Mentorship program aims to diversify health care field


KALAMAZOO, Mich. (WOOD) — A new partnership between West Michigan colleges and high schools is working to get more people from underrepresented groups into health care careers.

The Health Careers Pipeline Program is bringing together Western Michigan University, Grand Valley State University and the Michigan State University College of Human Medicine.

Spectrum Health is providing $50,000 in funding over five years.

Dr. Nicholas Cozzi, a chief resident of emergency medicine with Spectrum Health, hopes the mentorship program will help increase diversity in medical professions and improve care in rural and underserved areas.

“We’ve invested in young people and specifically ninth and 10th graders within the West Michigan community to give them three things: an exposure to health career opportunities, personal growth as well as an opportunity to be college ready,” Cozzi said.

They will match high school students with undergraduate students for a seven-week program run by the MSU medical students.

“We decided to make the one-to-one relationship with the student in undergraduate just a couple years ahead of that high school student,” Cozzi said.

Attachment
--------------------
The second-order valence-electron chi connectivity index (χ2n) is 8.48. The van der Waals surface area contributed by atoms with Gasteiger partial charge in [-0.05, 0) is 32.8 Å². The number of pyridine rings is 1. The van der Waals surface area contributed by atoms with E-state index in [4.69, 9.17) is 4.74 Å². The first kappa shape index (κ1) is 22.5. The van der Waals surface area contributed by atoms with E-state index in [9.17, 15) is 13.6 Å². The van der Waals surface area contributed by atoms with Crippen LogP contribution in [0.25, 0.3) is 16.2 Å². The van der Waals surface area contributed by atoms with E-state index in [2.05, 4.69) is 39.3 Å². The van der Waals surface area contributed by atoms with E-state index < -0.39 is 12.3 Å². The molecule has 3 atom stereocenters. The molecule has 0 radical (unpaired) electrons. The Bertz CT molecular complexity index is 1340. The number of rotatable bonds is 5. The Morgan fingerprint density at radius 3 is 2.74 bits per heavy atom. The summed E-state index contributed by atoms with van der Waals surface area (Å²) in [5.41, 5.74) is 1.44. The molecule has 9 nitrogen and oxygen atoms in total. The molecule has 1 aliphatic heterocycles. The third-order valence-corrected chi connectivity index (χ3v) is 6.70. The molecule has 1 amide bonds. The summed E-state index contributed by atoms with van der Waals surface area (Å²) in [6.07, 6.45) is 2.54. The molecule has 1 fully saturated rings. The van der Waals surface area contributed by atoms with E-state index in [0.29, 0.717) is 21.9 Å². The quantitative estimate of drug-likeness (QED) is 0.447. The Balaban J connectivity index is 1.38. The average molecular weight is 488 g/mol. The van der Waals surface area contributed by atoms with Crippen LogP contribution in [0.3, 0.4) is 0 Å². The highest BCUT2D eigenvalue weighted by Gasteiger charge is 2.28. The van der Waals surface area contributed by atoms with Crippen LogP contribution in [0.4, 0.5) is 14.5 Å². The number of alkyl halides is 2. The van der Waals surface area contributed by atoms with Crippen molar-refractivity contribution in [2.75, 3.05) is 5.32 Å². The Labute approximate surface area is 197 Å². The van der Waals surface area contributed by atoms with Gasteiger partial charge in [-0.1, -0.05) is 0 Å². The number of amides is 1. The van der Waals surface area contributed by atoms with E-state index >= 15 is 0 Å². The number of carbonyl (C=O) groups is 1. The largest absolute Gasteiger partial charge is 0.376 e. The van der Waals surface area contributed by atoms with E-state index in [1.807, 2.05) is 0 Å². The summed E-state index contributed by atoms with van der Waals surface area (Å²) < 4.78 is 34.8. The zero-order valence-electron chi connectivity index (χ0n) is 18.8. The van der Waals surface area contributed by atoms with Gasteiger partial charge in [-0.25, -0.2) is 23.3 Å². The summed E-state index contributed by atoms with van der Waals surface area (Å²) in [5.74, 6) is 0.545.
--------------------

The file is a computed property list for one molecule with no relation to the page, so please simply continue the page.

Cozzi says developing a more diverse talent pool is needed to better serve all communities in West Michigan.

“We have to build teams that are more emblematic and more representative of our communities and in order to do that, we have to build relationships with students early on so they see people who have grown up in communities just like themselves,” Cozzi said.

The program hopes to help counter barriers to students like financial challenges and provide support, guidance and inspiration.

“Unlocking the mind or unlocking the spirit of our young people within our community, to help build a bridge,” Cozzi said.

The program is currently taking applications and will begin in February.

For more information, you can visit the WMU program’s website.

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